University of Central Florida Undergraduate Research Journal - Daisy Miller: A Study of Patriarchal Perception
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Daisy Miller: A Study of Patriarchal Perception

By: Teddy Duncan Jr. | Mentor: Dr. William Fogarty


Normative Gender Roles and Their Corresponding Hierarchal Positions

James uses the overt subjectivity of Winterbourne to emphasize the exclusionary facets of patriarchal gender normative roles. Winterbourne deploys this gender normative metric in his perception, excluding Daisy from certain behaviors that are allowed in men. Winterbourne almost always fixates on traits that would be acceptable in a man but not in a woman. Winterbourne is constantly focused on Daisy’s inappropriately uninhibited personality, a quality which, in a man, might be characterized as assertiveness or even courage. Winterbourne intervenes when Daisy displays these behaviors that deviate from normative female behavior. Daisy cannot occupy the space of male behaviors. James, in his decision to depict Winterbourne as uncomfortable with Daisy’s male-oriented behaviors, is inherently questioning the basis of these roles.

Kyriaki Asiatido has noted that Winterbourne’s assertiveness and enforcement of normative female behavior is granted the status of the paternal: “Winterbourne enacts the paternal role, an important role of the male lover who must protect the female from public danger and must secure her morality by limiting her access to public space” (827). Winterbourne is occupying the Victorian male role of public protector over Daisy. Hristina Aslimoska suggests that Winterbourne is imposing the “angel in the house” female position upon Daisy, which, as Aslimoska states, is a Victorian ideal in which a woman “needs to be meek and submissive wife glorify her husband, as well as a caring mother who entirely devotes herself to her children. The public sphere is not considered as suitable for the angel woman.” Later Aslimoska notes that “Daisy undermines this ideal.” (70) By way of example, Winterbourne exhibits this restricting behavior towards Daisy when they are on the boat headed towards the castle and he is "disappointed" because "she neither avoided his eyes nor those of anyone else" (James 28). This remark is immediately followed by Winterbourne saying that he allowed "for her habitual sense of freedom" (28). Winterbourne must make this internal allowance in order to reconcile Daisy’s inhabitation of the male domain of courage or boldness. James shows through Winterbourne’s paternal role of protection that typical normative gender roles serve a negative, limiting function:Winterbourne attempts to ensure that she remains outside of male-exclusive behaviors, thus normalizing her position and consequential role as a woman.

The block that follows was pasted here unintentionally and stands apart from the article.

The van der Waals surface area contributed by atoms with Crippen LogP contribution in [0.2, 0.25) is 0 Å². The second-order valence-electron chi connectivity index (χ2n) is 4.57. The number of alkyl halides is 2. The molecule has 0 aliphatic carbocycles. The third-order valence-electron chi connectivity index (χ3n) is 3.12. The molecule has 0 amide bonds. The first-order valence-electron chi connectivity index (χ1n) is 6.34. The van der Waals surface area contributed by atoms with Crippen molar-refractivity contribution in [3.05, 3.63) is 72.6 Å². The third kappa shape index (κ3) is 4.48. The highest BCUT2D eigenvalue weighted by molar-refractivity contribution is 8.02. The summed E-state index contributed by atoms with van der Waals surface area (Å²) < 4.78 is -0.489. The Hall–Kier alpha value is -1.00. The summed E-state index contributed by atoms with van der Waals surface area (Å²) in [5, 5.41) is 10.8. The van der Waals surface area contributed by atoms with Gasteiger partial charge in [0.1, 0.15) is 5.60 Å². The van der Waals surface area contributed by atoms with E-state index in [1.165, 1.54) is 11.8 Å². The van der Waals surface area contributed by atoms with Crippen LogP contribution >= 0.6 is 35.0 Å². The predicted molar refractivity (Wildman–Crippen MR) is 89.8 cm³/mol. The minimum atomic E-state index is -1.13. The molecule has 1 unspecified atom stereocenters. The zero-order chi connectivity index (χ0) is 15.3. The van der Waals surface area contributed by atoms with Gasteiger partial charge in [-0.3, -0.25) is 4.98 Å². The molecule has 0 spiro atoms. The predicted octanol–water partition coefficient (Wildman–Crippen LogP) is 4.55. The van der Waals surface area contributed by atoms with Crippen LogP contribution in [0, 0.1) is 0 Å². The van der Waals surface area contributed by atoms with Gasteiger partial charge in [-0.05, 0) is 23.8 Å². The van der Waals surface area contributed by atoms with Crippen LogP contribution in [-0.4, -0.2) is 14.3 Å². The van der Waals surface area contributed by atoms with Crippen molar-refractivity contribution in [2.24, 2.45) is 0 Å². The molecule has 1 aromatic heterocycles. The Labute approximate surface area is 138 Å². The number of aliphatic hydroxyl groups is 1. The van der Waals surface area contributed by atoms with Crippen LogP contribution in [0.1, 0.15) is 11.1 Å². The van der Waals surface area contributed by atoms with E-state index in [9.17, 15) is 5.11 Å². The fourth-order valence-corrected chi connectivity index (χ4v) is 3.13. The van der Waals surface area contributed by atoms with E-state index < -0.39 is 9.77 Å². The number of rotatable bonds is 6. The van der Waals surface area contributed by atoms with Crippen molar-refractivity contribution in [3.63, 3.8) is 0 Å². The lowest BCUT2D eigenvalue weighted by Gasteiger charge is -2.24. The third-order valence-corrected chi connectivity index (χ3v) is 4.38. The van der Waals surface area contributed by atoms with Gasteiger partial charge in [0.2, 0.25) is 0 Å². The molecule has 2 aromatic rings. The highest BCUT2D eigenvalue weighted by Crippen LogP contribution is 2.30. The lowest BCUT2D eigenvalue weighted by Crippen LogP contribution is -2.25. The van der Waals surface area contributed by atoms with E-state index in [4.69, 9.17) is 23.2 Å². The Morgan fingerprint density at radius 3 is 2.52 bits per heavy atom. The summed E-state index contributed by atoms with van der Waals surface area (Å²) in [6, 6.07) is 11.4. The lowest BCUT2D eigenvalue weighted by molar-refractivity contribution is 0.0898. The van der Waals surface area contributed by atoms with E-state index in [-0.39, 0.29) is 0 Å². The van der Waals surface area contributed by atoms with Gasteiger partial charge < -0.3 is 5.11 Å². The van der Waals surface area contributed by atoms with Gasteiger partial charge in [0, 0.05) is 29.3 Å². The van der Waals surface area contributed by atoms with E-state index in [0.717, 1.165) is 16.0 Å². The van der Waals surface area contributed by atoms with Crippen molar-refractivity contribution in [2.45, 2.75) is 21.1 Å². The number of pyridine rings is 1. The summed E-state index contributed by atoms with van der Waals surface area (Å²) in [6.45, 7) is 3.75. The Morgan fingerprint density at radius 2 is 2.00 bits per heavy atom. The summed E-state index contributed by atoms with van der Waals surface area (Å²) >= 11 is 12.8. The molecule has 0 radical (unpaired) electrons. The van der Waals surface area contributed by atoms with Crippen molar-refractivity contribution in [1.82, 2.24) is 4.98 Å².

The text discloses, through Daisy and Winterbourne’s similar actions and their dissimilar treatment, that the male role permits pre-marital relations (or gossip regarding pre-marital relations) while the female role is not permitted those same relations. James instates an explicit symmetry in the text between Daisy and Winterbourne; they are reflections of each other, Winterbourne with his "charmer" in Geneva and Daisy with her gentleman in Rome (James 30). They both have some sort of flirtatious connection to one another as well as other romantic pursuits, and while Daisy is ostracized, Winterbourne is unaffected from the patriarchal society that James places him in (a society meant to illustrate the social functioning of the real, material nineteenth century Europe). Yet, when Winterbourne's position in society is stated in the beginning of the story he is considered to have “no enemies... an extremely amiable fellow, and universally liked,” while Daisy is constantly being challenged and judged (James 4).

Andrew Scheiber has pointed out that James made Winterbourne’s struggle external rather than internal: "Much of the tension in the story comes from Winterbourne's efforts at maintaining his own privileged position in this internalized narrative of culture" (76). Winterbourne’s privileged position is defined by its relation to Daisy’s lack of privilege, and his inner antagonisms (which, in turn, become the tensions of the novella) are a result of his attempt to assert and maintain this privileged position. Lynn Wardley comments on this proclivity for Winterbourne to pursue self-unity: “Responding to Daisy's adolescent incoherence by attempting to assemble her ‘charming little parts,’ Winterbourne does seem to seek reassurance [of] his own coherence” (240). Again, Winterbourne’s male “coherence” and accompanying societal position relies on Daisy’s “adolescent incoherence” that he seeks to put together.